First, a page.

Up in smoke
Hmmm…where to start this story. On 1 May 2000, I moved out of my parents’ house and into my first apartment. On 1 September 2000, it all went up in smoke.
It was the Friday before Labor Day. Being a long weekend, people left work a little early, but I was plugging away– in a groove. Around 4:30 p.m., the phone rang and it was one of my co-workers who’d already left. She was in the car and heard on the radio that there was a major fire at the intersection where I lived. Since there were several complexes where that fire could be, I shrugged- not worried at all. But being the start of a long weekend, I decided to call it a week and left.
I found a news radio station and, as I listened, I realized the fire was in fact at the complex where I lived. But I still wasn’t concerned because there were five other buildings — it would be one of them on fire. WRONG!
The intersection was blocked, but I got as close as I could. Flames everywhere. Forty neighboring fire departments sent trucks and firemen. I drove home and told my parents one of their chicks was moving back home for awhile. 🙂
Why would Thriftistas be interested in this story? Three weeks earlier I had FINALLY listened to my oldest sister’s nagging and got renter’s insurance. Best $90 I have spent in my life!
In addition to the insurance company handing me a check for $500 to go buy clothes and necessities until everything was straightened out, they also arranged for cleaners to go through the apartment and gather up all the salvageable clothing.¬† They arranged for movers to pack up all my undamaged property and put it into storage.¬† Since my apartment was on the second floor and the fire was only on the third, I only had smoke and water damage; most of my belongings survived (except yet another Bon Jovi “New Jersey” CD destroyed– I still don’t know why the fates don’t want me to own that album!).¬† Basically, the insurance company did my thinking for me the first few days.
Here is a breakdown of what the insurance company spent:
- $1000 on cleaning my clothes
- $1400 to replace living room chairs
- $1000 mattress
- all new underwear
- all new make-up and toiletries
- $400 to repair my laptop (if it had been a desktop computer, it would have been destroyed)
- a new TV, a new VCR, a new CD/radio
- $125 library fine (yes, I had that many books and movies checked out)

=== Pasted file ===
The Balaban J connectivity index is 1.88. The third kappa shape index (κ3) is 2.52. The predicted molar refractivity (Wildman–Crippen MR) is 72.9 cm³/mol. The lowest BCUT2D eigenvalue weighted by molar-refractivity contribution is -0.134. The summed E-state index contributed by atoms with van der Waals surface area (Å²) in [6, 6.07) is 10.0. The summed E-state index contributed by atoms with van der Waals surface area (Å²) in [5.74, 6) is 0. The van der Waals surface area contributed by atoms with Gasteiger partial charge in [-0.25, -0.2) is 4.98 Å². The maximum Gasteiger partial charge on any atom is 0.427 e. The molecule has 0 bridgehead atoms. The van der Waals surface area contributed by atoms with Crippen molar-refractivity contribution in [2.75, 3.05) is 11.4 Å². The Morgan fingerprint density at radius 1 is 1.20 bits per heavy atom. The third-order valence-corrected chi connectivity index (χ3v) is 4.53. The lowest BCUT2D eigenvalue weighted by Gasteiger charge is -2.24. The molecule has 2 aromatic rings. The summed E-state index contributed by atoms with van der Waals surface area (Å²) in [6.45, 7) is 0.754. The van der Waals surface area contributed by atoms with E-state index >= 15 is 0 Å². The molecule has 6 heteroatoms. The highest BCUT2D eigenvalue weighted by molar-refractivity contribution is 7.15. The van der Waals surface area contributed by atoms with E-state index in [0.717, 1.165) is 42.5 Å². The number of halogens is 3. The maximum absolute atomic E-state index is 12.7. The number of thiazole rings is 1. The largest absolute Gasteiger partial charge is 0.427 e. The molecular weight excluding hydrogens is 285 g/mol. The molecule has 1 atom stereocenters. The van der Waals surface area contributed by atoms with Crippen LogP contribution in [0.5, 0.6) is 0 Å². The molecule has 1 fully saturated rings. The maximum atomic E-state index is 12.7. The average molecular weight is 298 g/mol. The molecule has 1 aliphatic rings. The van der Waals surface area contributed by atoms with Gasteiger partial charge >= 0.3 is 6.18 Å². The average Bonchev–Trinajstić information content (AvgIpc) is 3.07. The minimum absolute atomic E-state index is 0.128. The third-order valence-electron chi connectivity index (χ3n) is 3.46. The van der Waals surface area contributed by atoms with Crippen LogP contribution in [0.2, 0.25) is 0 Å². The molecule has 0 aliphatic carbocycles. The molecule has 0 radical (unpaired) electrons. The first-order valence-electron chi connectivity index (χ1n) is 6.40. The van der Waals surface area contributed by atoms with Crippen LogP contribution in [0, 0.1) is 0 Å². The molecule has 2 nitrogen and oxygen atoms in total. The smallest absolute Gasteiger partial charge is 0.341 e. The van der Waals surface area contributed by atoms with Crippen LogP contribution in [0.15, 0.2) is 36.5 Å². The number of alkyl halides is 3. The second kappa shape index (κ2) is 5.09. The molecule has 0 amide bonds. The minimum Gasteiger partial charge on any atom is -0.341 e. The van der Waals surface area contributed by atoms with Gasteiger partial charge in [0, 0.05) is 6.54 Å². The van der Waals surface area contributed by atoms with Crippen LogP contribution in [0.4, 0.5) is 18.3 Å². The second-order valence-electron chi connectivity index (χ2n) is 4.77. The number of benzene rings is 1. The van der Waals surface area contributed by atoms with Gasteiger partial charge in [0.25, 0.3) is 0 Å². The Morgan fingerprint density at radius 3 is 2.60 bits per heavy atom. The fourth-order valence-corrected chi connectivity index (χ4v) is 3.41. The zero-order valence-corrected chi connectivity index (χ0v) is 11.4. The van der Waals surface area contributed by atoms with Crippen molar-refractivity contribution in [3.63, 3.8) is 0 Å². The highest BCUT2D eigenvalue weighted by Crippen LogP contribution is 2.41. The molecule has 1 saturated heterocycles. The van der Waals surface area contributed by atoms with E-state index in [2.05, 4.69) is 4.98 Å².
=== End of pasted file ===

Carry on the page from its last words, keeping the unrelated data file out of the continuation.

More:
- new photo albums (someone warned me to remove all the pictures from the album, let them dry, then put them in new albums or they would mildew in a few months)
This is just what I remember– this is what the insurance company spent on someone whose was lucky…for a lot of other people in the building, the damage was a lot worse. I think there was more. But for $90, I got $$$$ and peace of mind. Totally worth the money!
Lesson for condo owners too:¬† Now, I was actually renting a condo. There were a few unfortunate condo owners who assumed that because the condo association had insurance, they didn’t need any of their own insurance. They learned an extreeeeemly expensive lesson. Because they didn’t have their own insurance, they had to pay rent and mortgage during the year it took to rebuild. The condo association’s insurance did NOT cover their personal belongings. And to top it all off, they still had to pay condo dues during the year they didn’t live there.
So this is where I nag, nag, nag! If you don’t have insurance, consider buying some. I did the math one day and it was about five years after the fire before the insurance company and I were “even”– and I even included my car insurance premiums when I calculated how much I paid them. So worth the money.
Not sure which of us was the ‘nagging’ Big Sis, but GREAT advice and very well said. The only thing I add is to make sure you have a REPUTABLE insurance company (which you did). You could have saved a little money elsewhere, but you would not have gotten the service you did.